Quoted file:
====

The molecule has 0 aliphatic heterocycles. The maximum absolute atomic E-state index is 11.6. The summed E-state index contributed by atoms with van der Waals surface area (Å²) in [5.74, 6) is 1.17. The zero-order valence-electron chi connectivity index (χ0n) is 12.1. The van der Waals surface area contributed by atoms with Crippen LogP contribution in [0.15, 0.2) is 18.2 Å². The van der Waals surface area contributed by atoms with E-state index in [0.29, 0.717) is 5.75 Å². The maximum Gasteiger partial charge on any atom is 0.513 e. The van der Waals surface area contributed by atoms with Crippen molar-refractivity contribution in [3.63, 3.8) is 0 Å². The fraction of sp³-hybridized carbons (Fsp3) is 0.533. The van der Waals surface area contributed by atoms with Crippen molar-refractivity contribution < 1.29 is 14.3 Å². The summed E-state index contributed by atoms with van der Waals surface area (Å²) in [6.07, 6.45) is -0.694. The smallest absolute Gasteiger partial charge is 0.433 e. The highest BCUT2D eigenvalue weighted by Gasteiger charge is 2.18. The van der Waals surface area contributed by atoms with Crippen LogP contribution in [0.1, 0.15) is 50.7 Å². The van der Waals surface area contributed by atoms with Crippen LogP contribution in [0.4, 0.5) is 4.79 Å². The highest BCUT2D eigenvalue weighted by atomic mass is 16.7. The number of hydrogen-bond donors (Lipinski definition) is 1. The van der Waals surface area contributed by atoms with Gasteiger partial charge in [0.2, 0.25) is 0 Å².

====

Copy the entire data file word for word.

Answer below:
The molecule has 0 aliphatic heterocycles. The maximum absolute atomic E-state index is 11.6. The summed E-state index contributed by atoms with van der Waals surface area (Å²) in [5.74, 6) is 1.17. The zero-order valence-electron chi connectivity index (χ0n) is 12.1. The van der Waals surface area contributed by atoms with Crippen LogP contribution in [0.15, 0.2) is 18.2 Å². The van der Waals surface area contributed by atoms with E-state index in [0.29, 0.717) is 5.75 Å². The maximum Gasteiger partial charge on any atom is 0.513 e. The van der Waals surface area contributed by atoms with Crippen molar-refractivity contribution in [3.63, 3.8) is 0 Å². The fraction of sp³-hybridized carbons (Fsp3) is 0.533. The van der Waals surface area contributed by atoms with Crippen molar-refractivity contribution < 1.29 is 14.3 Å². The summed E-state index contributed by atoms with van der Waals surface area (Å²) in [6.07, 6.45) is -0.694. The smallest absolute Gasteiger partial charge is 0.433 e. The highest BCUT2D eigenvalue weighted by Gasteiger charge is 2.18. The van der Waals surface area contributed by atoms with Crippen LogP contribution in [0.1, 0.15) is 50.7 Å². The van der Waals surface area contributed by atoms with Crippen LogP contribution in [0.4, 0.5) is 4.79 Å². The highest BCUT2D eigenvalue weighted by atomic mass is 16.7. The number of hydrogen-bond donors (Lipinski definition) is 1. The van der Waals surface area contributed by atoms with Gasteiger partial charge in [0.2, 0.25) is 0 Å².